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TAPRIS

Birrell, Healey: Immigration and the Housing Affordability Crisis in Sydney and Melbourne, July 2018

House prices are higher in Sydney and Melbourne than in almost all other developed-nation cities with the result that most young households cannot afford to buy a detached house. Why? Part of the explanation is a combination of generous tax benefits to investors and upgrading home owners. This has prompted massive investment in dwellings, but mostly in established detached housing. This investment drives up prices without adding to supply. New research report, 3 July 2018Bob Birrell and Ernest Healy, Immigration and the Housing Affordability Crisis in Sydney and Melbourne

Statement on population numbers by Jack Roach, Boroondara Residents' Action Group (BRAG)

We have noticed many more letters to the local newspapers raising the issue of high population growth mainly due to immigration. A recent survey conducted by The Australian Population Research Institute (TAPRIS) has reported that “74% of voters thought that Australia does not need more people”. The following points set out some of the reasons why we should be demanding better immigration controls by our governments:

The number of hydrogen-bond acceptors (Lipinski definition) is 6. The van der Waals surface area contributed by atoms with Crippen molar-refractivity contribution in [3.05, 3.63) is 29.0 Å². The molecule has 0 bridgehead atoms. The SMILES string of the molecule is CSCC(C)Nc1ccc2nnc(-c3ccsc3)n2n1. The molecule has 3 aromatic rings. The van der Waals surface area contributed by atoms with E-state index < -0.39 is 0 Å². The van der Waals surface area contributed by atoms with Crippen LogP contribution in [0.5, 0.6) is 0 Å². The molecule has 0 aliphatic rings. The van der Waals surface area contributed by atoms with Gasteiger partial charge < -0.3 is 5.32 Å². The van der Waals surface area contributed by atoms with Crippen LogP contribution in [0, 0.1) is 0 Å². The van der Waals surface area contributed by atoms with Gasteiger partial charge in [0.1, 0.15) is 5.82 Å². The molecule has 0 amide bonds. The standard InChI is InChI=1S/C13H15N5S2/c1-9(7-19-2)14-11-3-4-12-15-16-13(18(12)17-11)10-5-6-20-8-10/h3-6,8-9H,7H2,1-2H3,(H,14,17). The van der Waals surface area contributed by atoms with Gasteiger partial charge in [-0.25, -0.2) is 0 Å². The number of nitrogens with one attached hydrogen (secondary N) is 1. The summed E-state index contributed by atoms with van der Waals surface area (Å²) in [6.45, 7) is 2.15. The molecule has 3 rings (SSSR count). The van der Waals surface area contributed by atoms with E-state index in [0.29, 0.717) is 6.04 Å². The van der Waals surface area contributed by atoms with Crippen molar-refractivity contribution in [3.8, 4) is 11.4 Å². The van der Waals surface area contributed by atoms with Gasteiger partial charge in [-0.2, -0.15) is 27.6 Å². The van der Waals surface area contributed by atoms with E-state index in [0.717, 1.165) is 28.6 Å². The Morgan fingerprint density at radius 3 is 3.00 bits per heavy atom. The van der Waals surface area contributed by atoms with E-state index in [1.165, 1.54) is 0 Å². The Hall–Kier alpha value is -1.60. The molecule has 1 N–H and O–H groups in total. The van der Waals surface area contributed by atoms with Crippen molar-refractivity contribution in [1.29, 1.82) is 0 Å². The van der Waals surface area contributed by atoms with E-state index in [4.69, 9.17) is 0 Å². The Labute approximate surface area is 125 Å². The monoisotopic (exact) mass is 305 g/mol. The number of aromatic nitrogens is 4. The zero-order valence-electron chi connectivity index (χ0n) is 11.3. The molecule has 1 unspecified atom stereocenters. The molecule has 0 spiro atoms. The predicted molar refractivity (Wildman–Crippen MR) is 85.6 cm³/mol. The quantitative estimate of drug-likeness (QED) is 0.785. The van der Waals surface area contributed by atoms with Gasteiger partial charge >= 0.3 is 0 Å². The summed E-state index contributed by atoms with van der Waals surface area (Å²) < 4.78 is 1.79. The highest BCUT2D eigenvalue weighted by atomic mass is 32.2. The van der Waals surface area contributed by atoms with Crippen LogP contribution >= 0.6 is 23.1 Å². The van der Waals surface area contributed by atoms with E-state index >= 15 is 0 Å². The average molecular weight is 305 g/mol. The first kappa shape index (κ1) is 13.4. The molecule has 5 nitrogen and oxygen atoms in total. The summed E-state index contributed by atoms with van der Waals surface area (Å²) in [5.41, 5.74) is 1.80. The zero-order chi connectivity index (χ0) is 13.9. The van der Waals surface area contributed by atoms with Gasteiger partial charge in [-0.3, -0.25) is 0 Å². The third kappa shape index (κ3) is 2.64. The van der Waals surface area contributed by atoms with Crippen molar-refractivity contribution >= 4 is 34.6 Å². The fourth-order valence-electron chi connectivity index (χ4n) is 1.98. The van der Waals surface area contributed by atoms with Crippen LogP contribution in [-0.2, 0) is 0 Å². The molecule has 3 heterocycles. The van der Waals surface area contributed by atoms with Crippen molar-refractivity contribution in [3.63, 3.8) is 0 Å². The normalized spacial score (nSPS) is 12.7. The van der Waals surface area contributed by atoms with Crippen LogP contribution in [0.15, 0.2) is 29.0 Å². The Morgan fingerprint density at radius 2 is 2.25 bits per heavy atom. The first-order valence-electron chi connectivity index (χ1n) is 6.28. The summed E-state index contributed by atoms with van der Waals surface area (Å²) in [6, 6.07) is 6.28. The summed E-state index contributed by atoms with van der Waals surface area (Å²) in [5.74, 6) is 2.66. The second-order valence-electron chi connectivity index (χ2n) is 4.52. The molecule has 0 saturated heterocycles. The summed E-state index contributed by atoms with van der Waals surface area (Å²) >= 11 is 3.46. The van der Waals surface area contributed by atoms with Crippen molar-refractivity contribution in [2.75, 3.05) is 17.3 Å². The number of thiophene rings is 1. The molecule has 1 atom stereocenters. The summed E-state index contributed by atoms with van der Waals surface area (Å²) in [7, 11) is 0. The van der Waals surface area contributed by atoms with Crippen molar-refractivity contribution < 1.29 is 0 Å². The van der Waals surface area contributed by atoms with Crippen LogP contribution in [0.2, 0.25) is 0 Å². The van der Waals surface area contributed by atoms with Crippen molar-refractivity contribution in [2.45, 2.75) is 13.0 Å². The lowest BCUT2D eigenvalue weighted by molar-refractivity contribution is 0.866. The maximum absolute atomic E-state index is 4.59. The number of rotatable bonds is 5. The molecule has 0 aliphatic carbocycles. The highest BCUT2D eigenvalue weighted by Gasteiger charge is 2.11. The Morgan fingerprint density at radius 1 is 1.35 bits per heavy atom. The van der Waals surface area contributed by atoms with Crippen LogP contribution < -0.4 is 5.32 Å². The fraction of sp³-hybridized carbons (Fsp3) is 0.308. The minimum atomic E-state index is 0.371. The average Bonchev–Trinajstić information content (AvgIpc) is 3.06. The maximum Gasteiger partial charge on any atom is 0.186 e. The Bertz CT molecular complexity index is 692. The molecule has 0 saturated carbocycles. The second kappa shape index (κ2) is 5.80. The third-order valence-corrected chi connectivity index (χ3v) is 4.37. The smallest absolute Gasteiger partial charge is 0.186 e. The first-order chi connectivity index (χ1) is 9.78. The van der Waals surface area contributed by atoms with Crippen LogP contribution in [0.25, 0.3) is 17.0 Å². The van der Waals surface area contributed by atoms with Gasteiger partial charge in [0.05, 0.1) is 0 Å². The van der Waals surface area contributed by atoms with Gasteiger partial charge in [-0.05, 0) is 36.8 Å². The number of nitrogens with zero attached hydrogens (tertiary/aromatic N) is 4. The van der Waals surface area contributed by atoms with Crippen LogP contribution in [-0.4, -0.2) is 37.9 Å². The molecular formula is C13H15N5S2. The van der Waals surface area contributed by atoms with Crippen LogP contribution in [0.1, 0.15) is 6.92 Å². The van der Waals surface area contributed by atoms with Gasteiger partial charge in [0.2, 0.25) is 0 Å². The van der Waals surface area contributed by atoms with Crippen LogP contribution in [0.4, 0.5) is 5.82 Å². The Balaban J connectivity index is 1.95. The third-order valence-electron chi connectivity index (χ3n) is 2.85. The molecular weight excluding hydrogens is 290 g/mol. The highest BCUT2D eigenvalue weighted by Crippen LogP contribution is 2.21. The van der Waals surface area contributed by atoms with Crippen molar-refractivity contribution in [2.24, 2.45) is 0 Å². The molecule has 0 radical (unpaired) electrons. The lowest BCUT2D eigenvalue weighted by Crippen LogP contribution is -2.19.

Betts & Birrell: Australian voters’ views on immigration policy: Full Report

This is the report that Bob Carr referred to in the Q&A "A Big Australia" program on Monday 12 March, 2018. "The survey found that 74 per cent of voters thought that Australia does not need more people, with big majorities believing that that population growth was putting ‘a lot of pressure’ on hospitals, roads, affordable housing and jobs (Figure 4). Most voters were also worried about the consequences of growing ethnic diversity. Forty-eight per cent supported a partial ban on Muslim immigration to Australia, with only 25 per cent in opposition (Figure 3). Despite these demographic pressures and discontents, Australia’s political and economic elites are disdainful of them and have ignored them. They see high immigration as part of their commitment to the globalisation of Australia’s economy and society and thus it is not to be questioned. Elites elsewhere in the developed world hold similar values, but have had to retreat because of public opposition. Across Europe 15 to 20 per cent of voters currently support anti-immigration political parties. Our review of elite opinion in Australia shows that here they think they can ignore public concerns. This is because their main source of information about public opinion on the issue, the Scanlon Foundation, has consistently reported that most Australians support their immigration and cultural diversity policies." [Extract from Executive Summary, The Australian Population Research Institute (TAPRIS)]

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